Sabre Dispatch Monitor

A1TAPE

Well-Known Member
If
Not getting out of the game. But stopping support for the old DM. They wanted people using the newest programs with FPM and said they will still support DM, if the company was willing to pay for the support staff and all costs. So yeah... DM is getting out of the game for them to consolidate the suite
FPM as good as DM? Someone earlier commented it was a downgrade from DM. Wonder why
 

alpine1989

Well-Known Member
Wait, didn’t Sabre announce they were going to sunset DM in 2011 at their user conference? 9 years later and folks are still using it.
 

4EngineETOPS

Well-Known Member
Has anyone been hands on with (or at least seen a demo of) Flightkeys? The idea of a dispatch program built in the current century is nice.
 

FlyingSioux1

Well-Known Member
You don't like getting dropped to 8000 feet just because you had the audacity to put on a legally required alt? Or the weekly outages? Haters gonna hate.
My favorite is when it puts it to 2,000 feet and Sabre thinks that is fine with a mountain range in the way.
 

paincorp

Well-Known Member
Has anyone been hands on with (or at least seen a demo of) Flightkeys? The idea of a dispatch program built in the current century is nice.
They had a rep at the Safety Summit. We didn’t get too deep into it, but I really liked what I saw.


Sent from my iPhone using Tapatalk
 

Delta Echo

Well-Known Member
Dispatch Monitor is and outdated joke. I'm pretty sure Sabre has stopped pushing updates for it. Why they don't pull the plug is beyond me.
 

Delta Echo

Well-Known Member
Please no, I’ve nearly forgotten about that nightmare software.
Word is it's about the airline paying for a version that recognizes Part 121 joint operational control and the dispatchers role vs. The less expensive and default European model that only sees the captain as God.
 

dispatchguy

Well-Known Member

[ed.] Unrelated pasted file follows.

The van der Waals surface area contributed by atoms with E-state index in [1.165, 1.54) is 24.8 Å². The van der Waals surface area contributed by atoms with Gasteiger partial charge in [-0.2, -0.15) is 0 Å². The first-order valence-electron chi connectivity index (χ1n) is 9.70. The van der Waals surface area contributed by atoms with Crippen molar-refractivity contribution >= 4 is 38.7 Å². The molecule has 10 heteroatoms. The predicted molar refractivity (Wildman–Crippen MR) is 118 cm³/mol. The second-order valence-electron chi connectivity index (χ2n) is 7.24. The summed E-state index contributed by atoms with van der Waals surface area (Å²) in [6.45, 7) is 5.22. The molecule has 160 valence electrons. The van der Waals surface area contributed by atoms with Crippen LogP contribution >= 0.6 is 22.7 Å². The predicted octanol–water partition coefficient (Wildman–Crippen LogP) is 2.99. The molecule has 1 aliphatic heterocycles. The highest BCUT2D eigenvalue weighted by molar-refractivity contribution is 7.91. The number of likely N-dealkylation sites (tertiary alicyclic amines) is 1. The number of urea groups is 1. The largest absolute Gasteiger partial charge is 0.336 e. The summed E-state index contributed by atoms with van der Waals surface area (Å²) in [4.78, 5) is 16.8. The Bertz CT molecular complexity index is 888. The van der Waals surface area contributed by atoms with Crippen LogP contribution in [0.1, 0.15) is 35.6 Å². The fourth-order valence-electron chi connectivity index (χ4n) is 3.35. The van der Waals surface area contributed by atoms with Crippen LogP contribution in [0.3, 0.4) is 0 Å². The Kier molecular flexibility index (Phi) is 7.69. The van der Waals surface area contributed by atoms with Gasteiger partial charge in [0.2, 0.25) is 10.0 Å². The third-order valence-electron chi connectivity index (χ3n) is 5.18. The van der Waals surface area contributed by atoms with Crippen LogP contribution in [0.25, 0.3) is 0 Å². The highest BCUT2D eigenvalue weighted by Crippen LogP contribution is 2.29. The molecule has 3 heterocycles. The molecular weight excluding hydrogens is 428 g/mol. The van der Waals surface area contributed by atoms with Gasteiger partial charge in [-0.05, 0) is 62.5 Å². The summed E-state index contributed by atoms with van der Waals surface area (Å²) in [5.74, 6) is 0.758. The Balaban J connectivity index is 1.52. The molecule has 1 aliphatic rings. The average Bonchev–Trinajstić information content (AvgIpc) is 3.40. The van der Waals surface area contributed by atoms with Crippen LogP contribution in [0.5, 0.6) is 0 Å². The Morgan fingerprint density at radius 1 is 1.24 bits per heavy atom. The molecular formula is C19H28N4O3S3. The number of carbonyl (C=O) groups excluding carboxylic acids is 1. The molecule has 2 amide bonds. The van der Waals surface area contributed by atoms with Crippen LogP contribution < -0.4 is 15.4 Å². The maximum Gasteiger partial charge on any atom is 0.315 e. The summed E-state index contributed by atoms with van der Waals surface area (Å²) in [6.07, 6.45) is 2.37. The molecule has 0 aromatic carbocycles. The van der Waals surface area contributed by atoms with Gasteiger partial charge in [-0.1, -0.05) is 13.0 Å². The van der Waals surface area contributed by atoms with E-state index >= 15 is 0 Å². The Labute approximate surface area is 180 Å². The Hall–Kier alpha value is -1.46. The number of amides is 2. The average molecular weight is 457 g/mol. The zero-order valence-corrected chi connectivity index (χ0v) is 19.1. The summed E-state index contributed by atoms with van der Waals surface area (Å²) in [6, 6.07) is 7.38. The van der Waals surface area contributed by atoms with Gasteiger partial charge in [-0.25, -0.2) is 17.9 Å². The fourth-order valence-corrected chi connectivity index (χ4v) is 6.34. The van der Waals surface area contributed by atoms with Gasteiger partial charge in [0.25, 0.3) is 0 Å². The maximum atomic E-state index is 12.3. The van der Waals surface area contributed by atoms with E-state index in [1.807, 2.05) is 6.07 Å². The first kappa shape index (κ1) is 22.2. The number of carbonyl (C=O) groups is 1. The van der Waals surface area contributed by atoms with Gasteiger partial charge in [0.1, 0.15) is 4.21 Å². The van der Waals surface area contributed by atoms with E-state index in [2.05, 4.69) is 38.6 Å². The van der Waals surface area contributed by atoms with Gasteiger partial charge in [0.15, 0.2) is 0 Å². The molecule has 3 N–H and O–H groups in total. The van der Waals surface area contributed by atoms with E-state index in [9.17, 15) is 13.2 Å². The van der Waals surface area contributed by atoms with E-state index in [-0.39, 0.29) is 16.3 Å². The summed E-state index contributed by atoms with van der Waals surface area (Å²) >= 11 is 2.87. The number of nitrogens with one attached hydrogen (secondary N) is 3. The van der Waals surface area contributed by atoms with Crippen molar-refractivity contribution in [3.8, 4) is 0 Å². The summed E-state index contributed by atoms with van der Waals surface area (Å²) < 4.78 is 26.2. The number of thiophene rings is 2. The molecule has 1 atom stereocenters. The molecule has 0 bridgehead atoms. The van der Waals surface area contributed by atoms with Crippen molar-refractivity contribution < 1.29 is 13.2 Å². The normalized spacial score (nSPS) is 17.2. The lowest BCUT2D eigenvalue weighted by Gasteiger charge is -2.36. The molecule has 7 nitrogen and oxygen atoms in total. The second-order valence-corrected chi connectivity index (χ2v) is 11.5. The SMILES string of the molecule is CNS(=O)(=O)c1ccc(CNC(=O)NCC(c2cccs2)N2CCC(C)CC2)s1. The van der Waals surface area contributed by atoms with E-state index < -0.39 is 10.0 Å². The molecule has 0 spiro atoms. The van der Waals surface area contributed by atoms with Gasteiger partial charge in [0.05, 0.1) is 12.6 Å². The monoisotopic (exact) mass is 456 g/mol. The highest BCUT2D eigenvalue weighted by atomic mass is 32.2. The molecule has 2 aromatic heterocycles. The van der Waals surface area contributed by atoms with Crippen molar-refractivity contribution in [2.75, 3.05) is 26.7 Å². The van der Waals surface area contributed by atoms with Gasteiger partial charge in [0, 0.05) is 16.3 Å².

UPS uses Lido so it speaks 121, but with a deep accent. Its bread and butter is for an EASA carrier.

There is no perfect flight planning system, and some suck harder than others. I was a SABRE KU, and once I understood its method to its madness, I actually kinda liked it. Its a decent system IF you train it properly (which few airlines do).

I was at my first DX gig (AWI), freshly signed off, and I have a BA46 going into ORD one day when ATC was giving out free airborne reroutes. Had I had been told that K6 meant the United States for an ICAO code would have made all the difference in the world.

I do miss the EGF JR Mask, the best of 1970s mainframe technology.

SWA signed with FlightKeys a year or so ago, but I know nothing about it.
 

flynryan692

Well-Known Member
Why would the FAA have a say in this? That makes no sense.
It's 20 year old software that has no support (outside of regulatory mandates, but even that is pulling teeth) in a world with rapidly changing technology. It uses Actian PSQL and PSQLv12 ended support in 2019, I'm not sure if DM works with the "newer" Zen versions or not. I think when your software loses support and the database it uses loses support an argument can be made that there is a potential safety risk, and a risk to operational reliability. It doesn't make sense for Sabre to suport it, they have newer options available, it doesn't make sense for the FAA to allow it since there is a potential safety risk, and it doesn't make sense for airlines to use it and deal with the headaches it causes when there are more modern options available.
 

alpine1989

Well-Known Member
It's 20 year old software that has no support (outside of regulatory mandates, but even that is pulling teeth) in a world with rapidly changing technology. It uses Actian PSQL and PSQLv12 ended support in 2019, I'm not sure if DM works with the "newer" Zen versions or not. I think when your software loses support and the database it uses loses support an argument can be made that there is a potential safety risk, and a risk to operational reliability. It doesn't make sense for Sabre to suport it, they have newer options available, it doesn't make sense for the FAA to allow it since there is a potential safety risk, and it doesn't make sense for airlines to use it and deal with the headaches it causes when there are more modern options available.
That’s ridiculous! It either calculates a release that complies with all applicable regulations or it doesn’t. If the FAA believes there is noncompliance or deems it unsafe, they would compel the airline to fix it or cease using it immediately.
 
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